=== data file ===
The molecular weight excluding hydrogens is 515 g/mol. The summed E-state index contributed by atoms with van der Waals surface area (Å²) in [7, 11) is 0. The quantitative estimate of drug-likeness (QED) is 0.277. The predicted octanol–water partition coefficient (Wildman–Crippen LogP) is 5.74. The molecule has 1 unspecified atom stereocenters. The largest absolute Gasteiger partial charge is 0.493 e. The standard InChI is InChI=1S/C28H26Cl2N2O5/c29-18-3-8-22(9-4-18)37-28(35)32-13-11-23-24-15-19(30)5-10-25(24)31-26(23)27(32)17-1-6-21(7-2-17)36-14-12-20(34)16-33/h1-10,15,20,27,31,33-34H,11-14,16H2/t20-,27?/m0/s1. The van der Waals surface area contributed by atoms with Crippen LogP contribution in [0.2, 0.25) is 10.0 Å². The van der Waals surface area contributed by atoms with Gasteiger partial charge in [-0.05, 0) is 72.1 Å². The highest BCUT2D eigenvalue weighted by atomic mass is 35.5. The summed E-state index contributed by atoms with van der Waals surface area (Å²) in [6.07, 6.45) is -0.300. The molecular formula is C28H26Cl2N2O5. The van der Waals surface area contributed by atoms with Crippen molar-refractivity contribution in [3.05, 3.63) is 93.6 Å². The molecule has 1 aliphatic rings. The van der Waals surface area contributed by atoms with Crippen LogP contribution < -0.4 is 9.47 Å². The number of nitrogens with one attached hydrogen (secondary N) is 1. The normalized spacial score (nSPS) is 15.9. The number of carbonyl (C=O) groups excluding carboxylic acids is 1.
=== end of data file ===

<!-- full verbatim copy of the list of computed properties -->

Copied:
The molecular weight excluding hydrogens is 515 g/mol. The summed E-state index contributed by atoms with van der Waals surface area (Å²) in [7, 11) is 0. The quantitative estimate of drug-likeness (QED) is 0.277. The predicted octanol–water partition coefficient (Wildman–Crippen LogP) is 5.74. The molecule has 1 unspecified atom stereocenters. The largest absolute Gasteiger partial charge is 0.493 e. The standard InChI is InChI=1S/C28H26Cl2N2O5/c29-18-3-8-22(9-4-18)37-28(35)32-13-11-23-24-15-19(30)5-10-25(24)31-26(23)27(32)17-1-6-21(7-2-17)36-14-12-20(34)16-33/h1-10,15,20,27,31,33-34H,11-14,16H2/t20-,27?/m0/s1. The van der Waals surface area contributed by atoms with Crippen LogP contribution in [0.2, 0.25) is 10.0 Å². The van der Waals surface area contributed by atoms with Gasteiger partial charge in [-0.05, 0) is 72.1 Å². The highest BCUT2D eigenvalue weighted by atomic mass is 35.5. The summed E-state index contributed by atoms with van der Waals surface area (Å²) in [6.07, 6.45) is -0.300. The molecular formula is C28H26Cl2N2O5. The van der Waals surface area contributed by atoms with Crippen molar-refractivity contribution in [3.05, 3.63) is 93.6 Å². The molecule has 1 aliphatic rings. The van der Waals surface area contributed by atoms with Crippen LogP contribution < -0.4 is 9.47 Å². The number of nitrogens with one attached hydrogen (secondary N) is 1. The normalized spacial score (nSPS) is 15.9. The number of carbonyl (C=O) groups excluding carboxylic acids is 1.